How Real Americans Support Our Troops
Military recruiting is a very difficult assignment; in fact, that's why Operation Yellow Elephant was founded back in 2005: to encourage those eligible to serve who support what Our President, and Our Country, are trying to accomplish overseas, at least to consider volunteering for military service. Be A Man! Enlist!
At least those in the travel industry are doing what they can. From Itineraries in the New York Times:
Road Warriors Recruit for MilitaryAnd, of course, Americans let our military personnel know what they think:
[ . . . ]
On board, a uniform creates another experience entirely. “If they have an empty first-class seat, they’ll demand you come up front,” Colonel [Rickey] Grabowski, [52, former commanding officer of the district office in Garden City, now the chief of staff for the Marine Corps Eastern recruiting region in Parris Island, S.C.,] said. “A lot of us laugh about that.” A recent policy change allows recruiters to keep airline mileage accrued on military business for personal use, Captain [Adrian] Rankine-Galloway, the public affairs officer for the First Marine Corps district office in Garden City, N.Y., which handles recruitment for the northeastern United States,] said.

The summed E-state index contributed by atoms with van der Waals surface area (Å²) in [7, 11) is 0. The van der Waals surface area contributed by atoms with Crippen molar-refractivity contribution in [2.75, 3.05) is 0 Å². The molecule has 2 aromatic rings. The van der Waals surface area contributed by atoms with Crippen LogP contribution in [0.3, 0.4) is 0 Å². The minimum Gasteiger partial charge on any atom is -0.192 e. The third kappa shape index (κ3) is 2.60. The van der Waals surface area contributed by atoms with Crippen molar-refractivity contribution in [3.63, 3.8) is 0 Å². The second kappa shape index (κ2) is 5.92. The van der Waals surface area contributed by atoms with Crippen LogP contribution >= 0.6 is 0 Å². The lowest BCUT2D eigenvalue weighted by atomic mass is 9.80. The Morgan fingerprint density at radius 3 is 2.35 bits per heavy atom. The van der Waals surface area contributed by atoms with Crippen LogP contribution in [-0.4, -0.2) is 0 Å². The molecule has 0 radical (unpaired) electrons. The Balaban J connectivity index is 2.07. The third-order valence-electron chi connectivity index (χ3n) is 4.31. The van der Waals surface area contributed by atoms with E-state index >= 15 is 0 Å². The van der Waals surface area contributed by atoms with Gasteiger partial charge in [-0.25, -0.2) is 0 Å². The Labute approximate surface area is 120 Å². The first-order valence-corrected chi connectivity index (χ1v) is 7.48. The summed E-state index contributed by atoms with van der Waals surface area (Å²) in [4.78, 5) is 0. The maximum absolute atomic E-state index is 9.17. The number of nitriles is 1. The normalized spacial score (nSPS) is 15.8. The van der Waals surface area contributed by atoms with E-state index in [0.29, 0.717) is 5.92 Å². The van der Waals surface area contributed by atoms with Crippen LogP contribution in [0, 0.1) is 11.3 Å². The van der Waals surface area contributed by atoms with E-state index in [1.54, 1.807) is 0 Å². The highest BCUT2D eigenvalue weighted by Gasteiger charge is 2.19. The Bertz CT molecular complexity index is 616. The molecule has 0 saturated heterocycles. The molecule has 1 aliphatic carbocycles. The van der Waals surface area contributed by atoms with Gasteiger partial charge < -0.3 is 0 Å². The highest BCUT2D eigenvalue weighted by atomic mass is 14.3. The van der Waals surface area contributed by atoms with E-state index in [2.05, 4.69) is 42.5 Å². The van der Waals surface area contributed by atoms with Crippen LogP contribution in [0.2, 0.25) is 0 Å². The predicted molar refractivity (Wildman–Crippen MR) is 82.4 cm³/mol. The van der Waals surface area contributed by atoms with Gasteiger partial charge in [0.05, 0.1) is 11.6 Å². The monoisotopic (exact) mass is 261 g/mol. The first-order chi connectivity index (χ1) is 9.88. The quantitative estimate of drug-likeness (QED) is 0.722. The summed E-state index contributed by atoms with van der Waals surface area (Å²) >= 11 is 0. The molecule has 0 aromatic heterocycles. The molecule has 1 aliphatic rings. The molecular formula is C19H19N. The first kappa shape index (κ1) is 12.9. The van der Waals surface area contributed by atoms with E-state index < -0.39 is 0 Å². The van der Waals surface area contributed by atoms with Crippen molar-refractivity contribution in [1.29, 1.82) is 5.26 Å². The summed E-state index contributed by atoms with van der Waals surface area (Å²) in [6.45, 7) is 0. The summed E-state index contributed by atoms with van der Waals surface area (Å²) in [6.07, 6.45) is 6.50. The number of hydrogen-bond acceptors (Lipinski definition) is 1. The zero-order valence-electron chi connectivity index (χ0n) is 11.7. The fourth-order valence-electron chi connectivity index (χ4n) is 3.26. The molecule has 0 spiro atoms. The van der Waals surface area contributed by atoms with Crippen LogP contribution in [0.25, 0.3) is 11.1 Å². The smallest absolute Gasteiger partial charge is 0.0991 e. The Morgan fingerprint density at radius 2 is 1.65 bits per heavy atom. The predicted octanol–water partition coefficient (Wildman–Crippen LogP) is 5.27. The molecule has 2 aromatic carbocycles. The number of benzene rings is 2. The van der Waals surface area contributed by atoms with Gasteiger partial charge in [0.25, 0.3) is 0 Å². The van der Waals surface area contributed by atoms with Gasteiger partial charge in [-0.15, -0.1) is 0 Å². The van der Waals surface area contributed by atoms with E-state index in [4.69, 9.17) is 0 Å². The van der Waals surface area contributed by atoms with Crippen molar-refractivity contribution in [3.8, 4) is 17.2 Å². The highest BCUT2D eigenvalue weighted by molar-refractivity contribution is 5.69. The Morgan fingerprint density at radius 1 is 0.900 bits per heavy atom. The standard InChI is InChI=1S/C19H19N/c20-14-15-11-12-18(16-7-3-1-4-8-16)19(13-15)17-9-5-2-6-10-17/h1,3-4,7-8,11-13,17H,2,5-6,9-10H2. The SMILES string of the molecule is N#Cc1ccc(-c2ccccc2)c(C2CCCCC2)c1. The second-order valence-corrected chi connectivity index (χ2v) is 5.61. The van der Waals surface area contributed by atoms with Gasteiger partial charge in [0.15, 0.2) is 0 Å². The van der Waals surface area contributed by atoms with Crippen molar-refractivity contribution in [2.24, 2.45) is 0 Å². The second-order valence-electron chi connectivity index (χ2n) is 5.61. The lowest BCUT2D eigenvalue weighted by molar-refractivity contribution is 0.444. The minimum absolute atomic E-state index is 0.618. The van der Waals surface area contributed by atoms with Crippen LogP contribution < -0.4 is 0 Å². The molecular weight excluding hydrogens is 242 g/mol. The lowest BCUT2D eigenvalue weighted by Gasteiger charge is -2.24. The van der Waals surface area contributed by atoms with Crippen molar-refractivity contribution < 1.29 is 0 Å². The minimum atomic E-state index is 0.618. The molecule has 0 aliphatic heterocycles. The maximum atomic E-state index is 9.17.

Col. Wesley Preston Miller, 42, public relations director for the Air Force’s National Media Outreach office in New York, said that when in uniform, “from the baggage department, you get more leeway” on weight restrictions, though that has recently tightened, and recruiters must show military travel documents. On the ground, he said, hotels sometimes upgrade recruiters from their reserved rooms. “Obviously a person never asks, but if they do it, you feel like a king.”
While nearly all the recruiters interviewed said they were generally well accepted in their travels, protesters of American military policy sometimes single them out. [ . . . ]
Some recruiters said well-wishers can be another obstacle, albeit a welcome one. Sgt. First Class William Wagoner, 34, who works with Sergeant [First Class Derek T.] Price, of the Army Accessions Support Brigade at Fort Knox, Kentucky, said that when he is in uniform, “I can’t get through an airport without shaking 12 to 15 hands.” Sometimes, he added, “I am almost late for my flight.”